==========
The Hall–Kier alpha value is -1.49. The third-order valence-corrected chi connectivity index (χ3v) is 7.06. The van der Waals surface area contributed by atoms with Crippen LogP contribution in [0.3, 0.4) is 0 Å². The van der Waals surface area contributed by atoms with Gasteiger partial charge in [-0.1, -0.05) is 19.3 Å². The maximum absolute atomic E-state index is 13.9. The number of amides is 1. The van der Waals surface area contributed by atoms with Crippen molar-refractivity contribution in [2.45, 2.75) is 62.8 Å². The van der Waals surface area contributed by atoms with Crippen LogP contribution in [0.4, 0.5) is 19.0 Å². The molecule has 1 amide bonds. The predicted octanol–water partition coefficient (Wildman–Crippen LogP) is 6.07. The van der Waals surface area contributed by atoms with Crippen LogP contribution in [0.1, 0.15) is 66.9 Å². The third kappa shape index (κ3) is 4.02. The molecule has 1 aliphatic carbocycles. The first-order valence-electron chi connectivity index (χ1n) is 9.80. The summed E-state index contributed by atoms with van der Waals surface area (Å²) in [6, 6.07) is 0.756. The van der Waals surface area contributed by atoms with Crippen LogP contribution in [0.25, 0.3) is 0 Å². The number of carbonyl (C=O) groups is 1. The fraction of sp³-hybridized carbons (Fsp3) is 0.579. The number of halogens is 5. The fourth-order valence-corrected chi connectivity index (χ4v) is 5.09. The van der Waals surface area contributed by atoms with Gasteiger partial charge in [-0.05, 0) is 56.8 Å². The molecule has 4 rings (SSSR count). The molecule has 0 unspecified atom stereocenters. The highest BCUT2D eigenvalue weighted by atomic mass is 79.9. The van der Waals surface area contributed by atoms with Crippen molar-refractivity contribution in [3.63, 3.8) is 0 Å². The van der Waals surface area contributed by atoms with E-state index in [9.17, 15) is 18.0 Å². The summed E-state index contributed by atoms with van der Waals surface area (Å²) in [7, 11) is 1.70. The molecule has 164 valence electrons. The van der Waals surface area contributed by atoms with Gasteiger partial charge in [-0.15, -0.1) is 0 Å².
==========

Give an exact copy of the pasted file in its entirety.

The Hall–Kier alpha value is -1.49. The third-order valence-corrected chi connectivity index (χ3v) is 7.06. The van der Waals surface area contributed by atoms with Crippen LogP contribution in [0.3, 0.4) is 0 Å². The van der Waals surface area contributed by atoms with Gasteiger partial charge in [-0.1, -0.05) is 19.3 Å². The maximum absolute atomic E-state index is 13.9. The number of amides is 1. The van der Waals surface area contributed by atoms with Crippen molar-refractivity contribution in [2.45, 2.75) is 62.8 Å². The van der Waals surface area contributed by atoms with Crippen LogP contribution in [0.4, 0.5) is 19.0 Å². The molecule has 1 amide bonds. The predicted octanol–water partition coefficient (Wildman–Crippen LogP) is 6.07. The van der Waals surface area contributed by atoms with Crippen LogP contribution in [0.1, 0.15) is 66.9 Å². The third kappa shape index (κ3) is 4.02. The molecule has 1 aliphatic carbocycles. The first-order valence-electron chi connectivity index (χ1n) is 9.80. The summed E-state index contributed by atoms with van der Waals surface area (Å²) in [6, 6.07) is 0.756. The van der Waals surface area contributed by atoms with Crippen LogP contribution in [0.25, 0.3) is 0 Å². The number of carbonyl (C=O) groups is 1. The fraction of sp³-hybridized carbons (Fsp3) is 0.579. The number of halogens is 5. The fourth-order valence-corrected chi connectivity index (χ4v) is 5.09. The van der Waals surface area contributed by atoms with Gasteiger partial charge in [-0.05, 0) is 56.8 Å². The molecule has 4 rings (SSSR count). The molecule has 0 unspecified atom stereocenters. The highest BCUT2D eigenvalue weighted by atomic mass is 79.9. The van der Waals surface area contributed by atoms with Crippen molar-refractivity contribution in [3.63, 3.8) is 0 Å². The van der Waals surface area contributed by atoms with E-state index in [9.17, 15) is 18.0 Å². The summed E-state index contributed by atoms with van der Waals surface area (Å²) in [7, 11) is 1.70. The molecule has 164 valence electrons. The van der Waals surface area contributed by atoms with Gasteiger partial charge in [-0.15, -0.1) is 0 Å².